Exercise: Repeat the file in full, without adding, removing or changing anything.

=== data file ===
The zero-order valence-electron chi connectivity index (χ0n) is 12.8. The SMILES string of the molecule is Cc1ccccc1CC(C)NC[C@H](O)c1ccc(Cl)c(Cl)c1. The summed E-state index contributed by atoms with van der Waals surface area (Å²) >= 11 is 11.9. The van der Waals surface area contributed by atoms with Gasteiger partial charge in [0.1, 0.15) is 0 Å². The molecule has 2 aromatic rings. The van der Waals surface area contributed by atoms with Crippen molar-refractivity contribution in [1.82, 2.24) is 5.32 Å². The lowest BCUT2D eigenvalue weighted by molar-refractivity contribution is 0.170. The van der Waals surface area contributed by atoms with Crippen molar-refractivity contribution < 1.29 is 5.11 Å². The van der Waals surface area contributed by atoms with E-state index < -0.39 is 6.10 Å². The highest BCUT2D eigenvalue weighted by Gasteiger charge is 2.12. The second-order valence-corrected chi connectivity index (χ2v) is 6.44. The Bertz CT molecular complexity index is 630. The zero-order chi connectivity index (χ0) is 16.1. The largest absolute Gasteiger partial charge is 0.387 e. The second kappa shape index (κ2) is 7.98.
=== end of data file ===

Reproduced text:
The zero-order valence-electron chi connectivity index (χ0n) is 12.8. The SMILES string of the molecule is Cc1ccccc1CC(C)NC[C@H](O)c1ccc(Cl)c(Cl)c1. The summed E-state index contributed by atoms with van der Waals surface area (Å²) >= 11 is 11.9. The van der Waals surface area contributed by atoms with Gasteiger partial charge in [0.1, 0.15) is 0 Å². The molecule has 2 aromatic rings. The van der Waals surface area contributed by atoms with Crippen molar-refractivity contribution in [1.82, 2.24) is 5.32 Å². The lowest BCUT2D eigenvalue weighted by molar-refractivity contribution is 0.170. The van der Waals surface area contributed by atoms with Crippen molar-refractivity contribution < 1.29 is 5.11 Å². The van der Waals surface area contributed by atoms with E-state index < -0.39 is 6.10 Å². The highest BCUT2D eigenvalue weighted by Gasteiger charge is 2.12. The second-order valence-corrected chi connectivity index (χ2v) is 6.44. The Bertz CT molecular complexity index is 630. The zero-order chi connectivity index (χ0) is 16.1. The largest absolute Gasteiger partial charge is 0.387 e. The second kappa shape index (κ2) is 7.98.